The Algerians are seeking a revolution against President Abdelaziz Bouteflika’s bid for resuming office in the fifth term. In pursuance of the mass street protests, Bouteflika gave up on his ambitions. But the demonstrations have not quelled, as the Algerians now seek a comprehensive recasting of their governmental framework. Critics have argued that the mass protests in Algeria could be a sign of an emerging Arab Spring-part II.
Arab Spring 2.0 on the cards?
The most trenchant similarity between the Algerian protests and Arab Spring 2011 is the slogans chanted across the streets of Algeria.
In 2011, the protesters wanted to topple the long-standing Arab regimes, and now the Algerians are demanding to abolish the fifth mandate for Bouteflika. Both the narratives sound somewhat similar.
The Algeria Arab Spring has been escalating because Bouteflika is still holding power in the office. Though the loyalists have appointed him as a transitional authority, and he has assured to introduce a new constitution before elections, the people suspect a foul play in his removal from the office.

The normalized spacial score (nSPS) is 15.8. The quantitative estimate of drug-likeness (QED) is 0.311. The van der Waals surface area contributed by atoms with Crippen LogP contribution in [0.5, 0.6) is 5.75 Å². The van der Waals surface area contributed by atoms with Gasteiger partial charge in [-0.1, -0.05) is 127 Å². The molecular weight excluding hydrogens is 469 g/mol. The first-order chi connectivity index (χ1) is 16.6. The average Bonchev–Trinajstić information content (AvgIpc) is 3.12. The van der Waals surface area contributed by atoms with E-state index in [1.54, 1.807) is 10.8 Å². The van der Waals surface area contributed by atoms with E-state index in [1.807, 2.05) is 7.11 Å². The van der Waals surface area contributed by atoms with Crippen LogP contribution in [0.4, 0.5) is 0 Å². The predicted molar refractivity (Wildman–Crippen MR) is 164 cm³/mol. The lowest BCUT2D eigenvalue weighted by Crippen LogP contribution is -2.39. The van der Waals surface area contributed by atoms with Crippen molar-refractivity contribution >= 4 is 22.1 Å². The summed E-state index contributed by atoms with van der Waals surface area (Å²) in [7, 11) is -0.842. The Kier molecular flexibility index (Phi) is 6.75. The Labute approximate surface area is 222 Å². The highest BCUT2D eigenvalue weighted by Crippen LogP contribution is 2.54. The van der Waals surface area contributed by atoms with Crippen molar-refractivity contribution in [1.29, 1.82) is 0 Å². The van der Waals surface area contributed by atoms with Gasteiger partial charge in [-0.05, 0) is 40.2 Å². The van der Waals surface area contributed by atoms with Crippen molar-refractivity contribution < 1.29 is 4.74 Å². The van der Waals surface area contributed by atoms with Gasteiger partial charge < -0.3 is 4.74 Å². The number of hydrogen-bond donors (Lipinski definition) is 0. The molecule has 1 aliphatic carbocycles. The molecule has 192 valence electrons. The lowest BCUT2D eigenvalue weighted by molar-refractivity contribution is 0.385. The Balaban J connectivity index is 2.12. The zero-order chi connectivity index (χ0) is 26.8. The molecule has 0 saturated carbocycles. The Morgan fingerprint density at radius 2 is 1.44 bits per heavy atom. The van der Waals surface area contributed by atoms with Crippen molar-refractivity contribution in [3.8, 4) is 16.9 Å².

Protesters believe that the old leader is giving enough cues to cling on the authority. Moreover, there are both internal and external powers that don’t want change to happen.
International players, mostly Gulf countries, are most likely behind the suppression of protesting voices in Algeria before the elections. The indications of peace warnings and funds from United Arab Emirates (UAE) and Saudi Arabia for the Algerian Arab Spring are quite patent.
The rich monarchies are using their strong financial links and influence with Algerian clans in power to promote the establishment of a strong dictatorship in the country.
It is difficult to say whether Algeria is slowly moving towards a civil war, like that of Libya, Yemen and Syria, or similar to the 1990s, when thousands were killed during the war. The outcomes of Saudi and UAE funds for meddling in the Algerian presidential elections can be hazardous.